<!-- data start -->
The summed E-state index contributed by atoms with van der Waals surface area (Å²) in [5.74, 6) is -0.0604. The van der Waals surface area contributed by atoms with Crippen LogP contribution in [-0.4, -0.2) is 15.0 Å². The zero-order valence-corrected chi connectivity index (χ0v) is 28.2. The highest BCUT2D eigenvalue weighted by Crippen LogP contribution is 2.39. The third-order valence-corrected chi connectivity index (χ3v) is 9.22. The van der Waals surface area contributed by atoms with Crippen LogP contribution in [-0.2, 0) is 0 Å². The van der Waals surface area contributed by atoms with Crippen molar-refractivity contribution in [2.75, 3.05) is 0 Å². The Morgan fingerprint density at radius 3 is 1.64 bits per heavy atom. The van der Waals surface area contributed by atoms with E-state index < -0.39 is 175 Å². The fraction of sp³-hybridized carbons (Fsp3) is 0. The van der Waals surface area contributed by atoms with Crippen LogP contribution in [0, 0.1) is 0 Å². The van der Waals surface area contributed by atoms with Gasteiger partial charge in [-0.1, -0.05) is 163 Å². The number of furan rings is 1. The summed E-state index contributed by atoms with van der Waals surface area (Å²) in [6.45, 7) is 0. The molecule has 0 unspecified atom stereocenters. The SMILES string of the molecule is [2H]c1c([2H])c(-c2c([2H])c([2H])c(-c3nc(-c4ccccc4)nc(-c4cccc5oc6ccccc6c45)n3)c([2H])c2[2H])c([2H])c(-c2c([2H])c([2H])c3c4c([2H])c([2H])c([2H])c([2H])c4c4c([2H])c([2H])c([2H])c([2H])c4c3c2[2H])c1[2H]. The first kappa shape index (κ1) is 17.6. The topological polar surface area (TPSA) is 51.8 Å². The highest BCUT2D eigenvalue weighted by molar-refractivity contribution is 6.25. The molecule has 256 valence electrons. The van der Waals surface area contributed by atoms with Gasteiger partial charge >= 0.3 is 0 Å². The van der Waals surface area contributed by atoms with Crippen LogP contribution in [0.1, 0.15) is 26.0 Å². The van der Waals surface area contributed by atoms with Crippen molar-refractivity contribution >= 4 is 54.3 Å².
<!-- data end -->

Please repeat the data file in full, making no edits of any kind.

The summed E-state index contributed by atoms with van der Waals surface area (Å²) in [5.74, 6) is -0.0604. The van der Waals surface area contributed by atoms with Crippen LogP contribution in [-0.4, -0.2) is 15.0 Å². The zero-order valence-corrected chi connectivity index (χ0v) is 28.2. The highest BCUT2D eigenvalue weighted by Crippen LogP contribution is 2.39. The third-order valence-corrected chi connectivity index (χ3v) is 9.22. The van der Waals surface area contributed by atoms with Crippen LogP contribution in [-0.2, 0) is 0 Å². The van der Waals surface area contributed by atoms with Crippen molar-refractivity contribution in [2.75, 3.05) is 0 Å². The Morgan fingerprint density at radius 3 is 1.64 bits per heavy atom. The van der Waals surface area contributed by atoms with E-state index < -0.39 is 175 Å². The fraction of sp³-hybridized carbons (Fsp3) is 0. The van der Waals surface area contributed by atoms with Crippen LogP contribution in [0, 0.1) is 0 Å². The van der Waals surface area contributed by atoms with Gasteiger partial charge in [-0.1, -0.05) is 163 Å². The number of furan rings is 1. The summed E-state index contributed by atoms with van der Waals surface area (Å²) in [6.45, 7) is 0. The molecule has 0 unspecified atom stereocenters. The SMILES string of the molecule is [2H]c1c([2H])c(-c2c([2H])c([2H])c(-c3nc(-c4ccccc4)nc(-c4cccc5oc6ccccc6c45)n3)c([2H])c2[2H])c([2H])c(-c2c([2H])c([2H])c3c4c([2H])c([2H])c([2H])c([2H])c4c4c([2H])c([2H])c([2H])c([2H])c4c3c2[2H])c1[2H]. The first kappa shape index (κ1) is 17.6. The topological polar surface area (TPSA) is 51.8 Å². The highest BCUT2D eigenvalue weighted by molar-refractivity contribution is 6.25. The molecule has 256 valence electrons. The van der Waals surface area contributed by atoms with Gasteiger partial charge >= 0.3 is 0 Å². The van der Waals surface area contributed by atoms with Crippen LogP contribution in [0.1, 0.15) is 26.0 Å². The van der Waals surface area contributed by atoms with Crippen molar-refractivity contribution >= 4 is 54.3 Å².